Non-parametric estimation problems in high dimensions see applications across scientific disciplines. However, they suffer from the curse of dimensionality: The number of samples required to achieve a prescribed error tolerance grows exponentially in the ambient dimension. It is thus of interest to impose natural structure in such problems to ensure both sample-efficiency and computational tractability. This talk will present two modern takes on classical problems in this space.
The first is the problem of fitting high dimensional convex functions from noisy observations, also known as convex regression. In order to avoid the curse of dimensionality, we study the problem of "max-affine" regression, in which the underlying convex function is equipped with additional structure and can be written as the point-wise maximum of a small number of affine functions. We analyze a well-known alternating minimization heuristic for this task, showing that it converges to the true model, at the optimal rate, under some random design assumptions.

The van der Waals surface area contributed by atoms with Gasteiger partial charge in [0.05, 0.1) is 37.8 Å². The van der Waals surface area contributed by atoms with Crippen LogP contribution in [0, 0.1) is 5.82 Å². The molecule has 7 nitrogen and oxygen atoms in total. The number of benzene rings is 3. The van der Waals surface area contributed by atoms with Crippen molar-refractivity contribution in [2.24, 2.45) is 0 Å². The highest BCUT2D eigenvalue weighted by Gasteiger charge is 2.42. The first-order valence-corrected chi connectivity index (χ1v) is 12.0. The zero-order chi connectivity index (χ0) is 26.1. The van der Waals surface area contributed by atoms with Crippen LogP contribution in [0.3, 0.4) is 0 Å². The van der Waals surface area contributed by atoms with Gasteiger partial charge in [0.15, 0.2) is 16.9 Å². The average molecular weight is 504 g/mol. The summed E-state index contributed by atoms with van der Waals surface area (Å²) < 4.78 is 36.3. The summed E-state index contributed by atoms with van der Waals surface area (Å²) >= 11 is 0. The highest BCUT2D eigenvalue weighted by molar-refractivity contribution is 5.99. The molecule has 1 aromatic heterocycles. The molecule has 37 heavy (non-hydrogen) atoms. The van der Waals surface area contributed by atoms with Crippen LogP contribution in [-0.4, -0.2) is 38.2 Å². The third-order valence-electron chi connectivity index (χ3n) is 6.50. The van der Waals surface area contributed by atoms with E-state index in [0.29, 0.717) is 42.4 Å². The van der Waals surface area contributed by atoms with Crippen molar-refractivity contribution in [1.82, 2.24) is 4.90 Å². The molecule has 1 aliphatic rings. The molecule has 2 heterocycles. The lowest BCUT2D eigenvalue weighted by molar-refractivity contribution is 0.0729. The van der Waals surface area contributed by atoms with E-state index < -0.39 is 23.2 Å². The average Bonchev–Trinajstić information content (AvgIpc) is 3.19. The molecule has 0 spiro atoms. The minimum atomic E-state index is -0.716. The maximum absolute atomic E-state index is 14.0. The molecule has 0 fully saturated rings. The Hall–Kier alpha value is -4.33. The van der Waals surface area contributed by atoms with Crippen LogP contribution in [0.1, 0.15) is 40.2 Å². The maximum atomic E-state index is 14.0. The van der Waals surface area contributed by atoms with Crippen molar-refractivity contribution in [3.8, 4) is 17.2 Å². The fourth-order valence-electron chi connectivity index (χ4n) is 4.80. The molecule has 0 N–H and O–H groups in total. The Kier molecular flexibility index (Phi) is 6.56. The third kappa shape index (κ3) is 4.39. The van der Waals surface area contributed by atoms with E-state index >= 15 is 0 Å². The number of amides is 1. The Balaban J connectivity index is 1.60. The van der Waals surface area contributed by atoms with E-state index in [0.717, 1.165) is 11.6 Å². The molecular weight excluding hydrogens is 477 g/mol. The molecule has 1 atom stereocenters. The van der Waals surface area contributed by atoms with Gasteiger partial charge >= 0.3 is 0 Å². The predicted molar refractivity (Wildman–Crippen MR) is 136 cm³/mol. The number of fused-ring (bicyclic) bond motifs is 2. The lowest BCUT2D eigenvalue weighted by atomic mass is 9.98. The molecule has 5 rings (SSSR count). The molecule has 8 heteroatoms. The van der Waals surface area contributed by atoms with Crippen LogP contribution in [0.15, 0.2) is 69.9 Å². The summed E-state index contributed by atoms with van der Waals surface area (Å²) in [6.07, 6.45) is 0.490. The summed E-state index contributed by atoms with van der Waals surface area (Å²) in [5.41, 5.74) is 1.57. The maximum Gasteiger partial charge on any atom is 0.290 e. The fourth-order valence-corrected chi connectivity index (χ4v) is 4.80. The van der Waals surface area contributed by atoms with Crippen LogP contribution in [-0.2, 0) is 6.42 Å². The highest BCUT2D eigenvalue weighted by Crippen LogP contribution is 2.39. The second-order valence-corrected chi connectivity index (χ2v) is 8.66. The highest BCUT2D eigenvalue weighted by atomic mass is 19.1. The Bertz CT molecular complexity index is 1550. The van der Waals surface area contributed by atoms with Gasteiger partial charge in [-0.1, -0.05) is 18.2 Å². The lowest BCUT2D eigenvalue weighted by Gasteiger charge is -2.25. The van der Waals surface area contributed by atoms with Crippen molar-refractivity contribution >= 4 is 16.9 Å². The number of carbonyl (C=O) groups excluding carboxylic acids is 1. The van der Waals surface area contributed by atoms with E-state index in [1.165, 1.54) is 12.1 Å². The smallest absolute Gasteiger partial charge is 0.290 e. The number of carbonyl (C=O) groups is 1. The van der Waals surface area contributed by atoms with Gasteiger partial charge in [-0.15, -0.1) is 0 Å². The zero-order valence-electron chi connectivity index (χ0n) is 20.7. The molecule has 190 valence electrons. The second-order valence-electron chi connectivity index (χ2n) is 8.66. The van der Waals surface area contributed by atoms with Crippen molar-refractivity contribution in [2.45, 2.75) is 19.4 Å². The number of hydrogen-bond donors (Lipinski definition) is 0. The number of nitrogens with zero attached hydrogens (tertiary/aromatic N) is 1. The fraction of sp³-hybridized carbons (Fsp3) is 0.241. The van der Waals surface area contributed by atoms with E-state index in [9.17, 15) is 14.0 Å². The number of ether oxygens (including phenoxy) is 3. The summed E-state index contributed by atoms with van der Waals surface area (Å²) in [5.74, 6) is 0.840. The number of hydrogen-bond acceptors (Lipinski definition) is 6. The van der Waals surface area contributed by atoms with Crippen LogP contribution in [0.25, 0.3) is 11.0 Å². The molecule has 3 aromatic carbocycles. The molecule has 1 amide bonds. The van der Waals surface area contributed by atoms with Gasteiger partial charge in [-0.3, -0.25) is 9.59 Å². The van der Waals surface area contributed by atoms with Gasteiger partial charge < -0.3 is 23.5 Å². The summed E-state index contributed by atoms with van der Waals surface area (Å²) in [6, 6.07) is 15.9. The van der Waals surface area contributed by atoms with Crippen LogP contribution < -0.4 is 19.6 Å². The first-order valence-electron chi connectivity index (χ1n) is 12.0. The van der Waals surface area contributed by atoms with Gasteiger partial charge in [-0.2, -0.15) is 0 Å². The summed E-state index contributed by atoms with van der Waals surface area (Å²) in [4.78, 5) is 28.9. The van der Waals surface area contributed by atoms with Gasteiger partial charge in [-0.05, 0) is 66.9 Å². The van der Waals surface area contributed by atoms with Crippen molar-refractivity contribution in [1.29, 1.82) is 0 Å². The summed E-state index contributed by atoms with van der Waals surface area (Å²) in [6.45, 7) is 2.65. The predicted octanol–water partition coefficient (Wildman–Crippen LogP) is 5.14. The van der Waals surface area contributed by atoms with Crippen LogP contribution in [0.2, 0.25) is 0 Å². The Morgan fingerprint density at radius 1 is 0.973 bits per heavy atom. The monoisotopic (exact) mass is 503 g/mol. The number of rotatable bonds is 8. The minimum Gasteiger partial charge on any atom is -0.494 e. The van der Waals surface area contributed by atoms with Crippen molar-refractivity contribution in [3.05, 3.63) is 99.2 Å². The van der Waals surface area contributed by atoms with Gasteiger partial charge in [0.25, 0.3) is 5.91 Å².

The second vignette concerns the single-index model, which is a widely used semi-parametric model for non-linear dimensionality reduction. We describe a new, computationally efficient methodology for parameter estimation under this model that generalizes known heuristics for special cases, and achieves automatic adaptation to the noise level of the problem. Consequently, when the signal-to-noise to noise ratio in the model is high, we significantly reduce the bias in classical approaches in order to provide much sharper parameter estimates.
Throughout the talk, connections will be made to phase retrieval, which is a widely studied special case of both of these problems. The talk is based on joint work with Dean P. Foster, Avishek Ghosh, Adityanand Guntuboyina, Kannan Ramchandran, and Martin J. Wainwright.
The Information Systems Laboratory Colloquium (ISLC)
is typically held in Packard 101 every Thursday at 4:30 pm during the academic year. Coffee and refreshments are served at 4pm in the second floor kitchen of Packard Bldg.
The Colloquium is organized by graduate students Joachim Neu, Tavor Baharav and Kabir Chandrasekher. To suggest speakers, please contact any of the students.
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